Why is Glenn Reynolds Giving Advice About a Cover-Up?

Glenn Reynolds has a post [*] that reveals more about his motives than perhaps he intended.

He recommends subpoenaing reporters as part of the Plame leak investigation in order to (1) deflect criticism from the White House; (2) make it hard for the media to criticize Bush; and (3) discourage future leaks of classified information.

Note that this assumes that the choice about whether to supoena reporters, and about how to conduct the investigation generally, rests with the White House. Perhaps it does, but it’s not supposed to. The claim that it does, or at least that the White House is in a position to exert undue influence, is exactly the basis for the demand that a special counsel be appointed.

Note further that it assumes that the goal of the White House is to prevent media coverage of the scandal. That’s true, but its truth implies that the White House believes that having the public understand what actually happened in this case will be bad for Mr. Bush’s re-election prospects. That, too, is true, and the White House is right to think so.

But, all that being true, why is Glenn on their side in all this?

Glenn suggests that the White House turn the tables on the media, making their concerns look like “special pleading, which it is”: “If you leak this you’re a traitor, but if we publish it, we’re being great Americans,” won’t wash.

Two things to note about this. First, on the evidence, six out of seven media outlets offered the Plame tidbit turned it down. Only Robert Novak, a right-wing commentator, picked it up. So the “media,” on average, were much more respectful of the needs of national security in this case than was the White House. Second, the law, signed by President Reagan, specifically covers the conduct of officials and specifically excludes the conduct of those to whom they make illegal revelations. Doesn’t the distinction between criminal behavior and lawful behavior mean anything to Professor Reynolds of the University of Tennessee Law School?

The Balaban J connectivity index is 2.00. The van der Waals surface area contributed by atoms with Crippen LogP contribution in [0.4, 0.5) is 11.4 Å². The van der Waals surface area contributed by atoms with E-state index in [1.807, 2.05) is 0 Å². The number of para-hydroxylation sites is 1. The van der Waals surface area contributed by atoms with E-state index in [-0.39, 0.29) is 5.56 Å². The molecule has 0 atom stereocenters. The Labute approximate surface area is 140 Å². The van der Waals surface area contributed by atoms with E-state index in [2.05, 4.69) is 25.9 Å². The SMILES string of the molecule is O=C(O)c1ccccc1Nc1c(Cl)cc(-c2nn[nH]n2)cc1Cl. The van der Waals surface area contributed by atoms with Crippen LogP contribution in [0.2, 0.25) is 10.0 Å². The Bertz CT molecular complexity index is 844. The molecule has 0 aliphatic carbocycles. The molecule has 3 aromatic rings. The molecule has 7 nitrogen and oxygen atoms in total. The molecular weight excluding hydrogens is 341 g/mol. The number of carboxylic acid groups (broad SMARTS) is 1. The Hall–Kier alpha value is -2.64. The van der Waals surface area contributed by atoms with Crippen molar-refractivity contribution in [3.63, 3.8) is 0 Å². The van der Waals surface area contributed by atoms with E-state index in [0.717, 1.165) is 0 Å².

As to discouraging leaks, I can see why that’s a good thing from the White House perspective, but not why it’s a good thing from a national perspective. Not all leaks of classified information are bad, and a libertarian like Glenn, always prepared to believe the worst about “government,” ought to be especially worried about giving political officials even more power to decide what the public may and may not know.

This story is not about “leaks” generically. That’s merely the White House spin on it. [*] This story is about a specific crime: revealing the identity of a covert intelligence officer. Unlike leaks of policy-relevant facts, revealing the identities of intelligence officers almost never serves any valid public need to know, and even when it does the damage inflicted, on the individual named and on the national security, is simply too great to tolerate.

But here’s the most troublesome question, to those of us who have differed with Glenn in the past but thought he was basically a patriot and a lover of liberty, and that we were therefore basically on the same side:

Now that we know that a serious crime was committed by people high up in the White House — a crime damaging to the national security, engaged in as a shoddy act of vicarious revenge on the wife of someone who had displeased them — why, in that situation, is Glenn giving advice to the Bush team on how to cover it up?

Look: It’s never easy to deal with a fact that a politician whose general policy views you support, and whom you admire personally, has done, or has allowed the people close to him to do, something horrible. (Anyone who ever wore, as I once did, a saxophone lapel pin will remember.) But the contrast between Glenn’s reaction to this and Dan Drezner’s or Tom Maguire’s is pretty stark.

Drezner and Maguire would prefer to believe that the facts don’t implicate the President, even if by now it’s clear they implicate people close to him, and they argue for interpretations of the facts favorable, rather than unfavorable, to that belief. Good. That helps keep the rest of us honest. But that’s very different from wanting (and even helping), whoever did or ordered or abetted this foul deed or its coverup, to get away with it.

Author: Mark Kleiman

Professor of Public Policy at the NYU Marron Institute for Urban Management and editor of the Journal of Drug Policy Analysis. Teaches about the methods of policy analysis about drug abuse control and crime control policy, working out the implications of two principles: that swift and certain sanctions don't have to be severe to be effective, and that well-designed threats usually don't have to be carried out. Books: Drugs and Drug Policy: What Everyone Needs to Know (with Jonathan Caulkins and Angela Hawken) When Brute Force Fails: How to Have Less Crime and Less Punishment (Princeton, 2009; named one of the "books of the year" by The Economist Against Excess: Drug Policy for Results (Basic, 1993) Marijuana: Costs of Abuse, Costs of Control (Greenwood, 1989) UCLA Homepage Curriculum Vitae Contact: Markarkleiman-at-gmail.com